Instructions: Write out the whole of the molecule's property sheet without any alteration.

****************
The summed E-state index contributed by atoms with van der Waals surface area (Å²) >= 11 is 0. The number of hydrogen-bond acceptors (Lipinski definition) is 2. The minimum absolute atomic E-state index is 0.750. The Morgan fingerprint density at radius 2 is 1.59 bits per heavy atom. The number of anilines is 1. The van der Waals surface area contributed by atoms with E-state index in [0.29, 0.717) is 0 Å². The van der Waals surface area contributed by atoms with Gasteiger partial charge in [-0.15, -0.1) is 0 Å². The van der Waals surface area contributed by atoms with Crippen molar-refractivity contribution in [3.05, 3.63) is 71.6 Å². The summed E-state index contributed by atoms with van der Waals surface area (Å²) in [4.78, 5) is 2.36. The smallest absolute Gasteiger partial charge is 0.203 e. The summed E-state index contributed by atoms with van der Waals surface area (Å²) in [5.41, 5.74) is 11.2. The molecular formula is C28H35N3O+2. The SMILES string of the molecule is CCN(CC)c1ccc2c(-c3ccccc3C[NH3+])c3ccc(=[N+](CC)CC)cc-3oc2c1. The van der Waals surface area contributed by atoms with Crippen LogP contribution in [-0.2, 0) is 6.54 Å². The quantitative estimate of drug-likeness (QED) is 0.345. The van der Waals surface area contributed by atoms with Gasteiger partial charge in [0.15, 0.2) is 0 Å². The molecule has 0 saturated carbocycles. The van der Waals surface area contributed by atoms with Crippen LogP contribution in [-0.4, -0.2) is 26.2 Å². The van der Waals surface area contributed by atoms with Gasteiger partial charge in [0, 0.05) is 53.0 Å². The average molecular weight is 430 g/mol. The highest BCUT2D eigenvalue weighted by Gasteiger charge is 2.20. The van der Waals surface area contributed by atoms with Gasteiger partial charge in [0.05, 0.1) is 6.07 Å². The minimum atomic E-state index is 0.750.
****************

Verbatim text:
The summed E-state index contributed by atoms with van der Waals surface area (Å²) >= 11 is 0. The number of hydrogen-bond acceptors (Lipinski definition) is 2. The minimum absolute atomic E-state index is 0.750. The Morgan fingerprint density at radius 2 is 1.59 bits per heavy atom. The number of anilines is 1. The van der Waals surface area contributed by atoms with E-state index in [0.29, 0.717) is 0 Å². The van der Waals surface area contributed by atoms with Gasteiger partial charge in [-0.15, -0.1) is 0 Å². The van der Waals surface area contributed by atoms with Crippen molar-refractivity contribution in [3.05, 3.63) is 71.6 Å². The summed E-state index contributed by atoms with van der Waals surface area (Å²) in [4.78, 5) is 2.36. The smallest absolute Gasteiger partial charge is 0.203 e. The summed E-state index contributed by atoms with van der Waals surface area (Å²) in [5.41, 5.74) is 11.2. The molecular formula is C28H35N3O+2. The SMILES string of the molecule is CCN(CC)c1ccc2c(-c3ccccc3C[NH3+])c3ccc(=[N+](CC)CC)cc-3oc2c1. The van der Waals surface area contributed by atoms with Crippen LogP contribution in [-0.2, 0) is 6.54 Å². The quantitative estimate of drug-likeness (QED) is 0.345. The van der Waals surface area contributed by atoms with Gasteiger partial charge in [0.15, 0.2) is 0 Å². The molecule has 0 saturated carbocycles. The van der Waals surface area contributed by atoms with Crippen LogP contribution in [-0.4, -0.2) is 26.2 Å². The van der Waals surface area contributed by atoms with Gasteiger partial charge in [0, 0.05) is 53.0 Å². The average molecular weight is 430 g/mol. The highest BCUT2D eigenvalue weighted by Gasteiger charge is 2.20. The van der Waals surface area contributed by atoms with Gasteiger partial charge in [0.05, 0.1) is 6.07 Å². The minimum atomic E-state index is 0.750.